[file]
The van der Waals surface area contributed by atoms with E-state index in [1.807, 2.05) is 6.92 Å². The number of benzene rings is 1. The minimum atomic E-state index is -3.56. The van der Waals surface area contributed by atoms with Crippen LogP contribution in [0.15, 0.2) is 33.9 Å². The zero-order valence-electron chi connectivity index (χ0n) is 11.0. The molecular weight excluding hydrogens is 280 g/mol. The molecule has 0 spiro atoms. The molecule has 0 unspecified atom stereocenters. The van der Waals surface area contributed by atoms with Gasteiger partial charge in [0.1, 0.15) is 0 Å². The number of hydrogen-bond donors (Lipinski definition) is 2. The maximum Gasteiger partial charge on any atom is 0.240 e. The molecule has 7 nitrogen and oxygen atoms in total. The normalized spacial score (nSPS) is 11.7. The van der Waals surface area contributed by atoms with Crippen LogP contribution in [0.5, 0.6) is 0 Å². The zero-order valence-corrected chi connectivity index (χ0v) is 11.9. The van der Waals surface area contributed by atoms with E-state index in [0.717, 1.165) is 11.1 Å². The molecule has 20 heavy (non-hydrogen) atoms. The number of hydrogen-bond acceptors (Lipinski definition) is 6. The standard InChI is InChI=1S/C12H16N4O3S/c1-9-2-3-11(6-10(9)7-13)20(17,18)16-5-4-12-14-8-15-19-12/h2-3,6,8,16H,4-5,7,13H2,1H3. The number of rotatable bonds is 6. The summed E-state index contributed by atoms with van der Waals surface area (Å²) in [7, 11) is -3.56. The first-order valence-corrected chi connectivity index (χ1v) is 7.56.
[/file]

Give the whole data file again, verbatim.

The van der Waals surface area contributed by atoms with E-state index in [1.807, 2.05) is 6.92 Å². The number of benzene rings is 1. The minimum atomic E-state index is -3.56. The van der Waals surface area contributed by atoms with Crippen LogP contribution in [0.15, 0.2) is 33.9 Å². The zero-order valence-electron chi connectivity index (χ0n) is 11.0. The molecular weight excluding hydrogens is 280 g/mol. The molecule has 0 spiro atoms. The molecule has 0 unspecified atom stereocenters. The van der Waals surface area contributed by atoms with Gasteiger partial charge in [0.1, 0.15) is 0 Å². The number of hydrogen-bond donors (Lipinski definition) is 2. The maximum Gasteiger partial charge on any atom is 0.240 e. The molecule has 7 nitrogen and oxygen atoms in total. The normalized spacial score (nSPS) is 11.7. The van der Waals surface area contributed by atoms with Crippen LogP contribution in [0.5, 0.6) is 0 Å². The zero-order valence-corrected chi connectivity index (χ0v) is 11.9. The van der Waals surface area contributed by atoms with E-state index in [0.717, 1.165) is 11.1 Å². The molecule has 20 heavy (non-hydrogen) atoms. The number of hydrogen-bond acceptors (Lipinski definition) is 6. The standard InChI is InChI=1S/C12H16N4O3S/c1-9-2-3-11(6-10(9)7-13)20(17,18)16-5-4-12-14-8-15-19-12/h2-3,6,8,16H,4-5,7,13H2,1H3. The number of rotatable bonds is 6. The summed E-state index contributed by atoms with van der Waals surface area (Å²) in [7, 11) is -3.56. The first-order valence-corrected chi connectivity index (χ1v) is 7.56.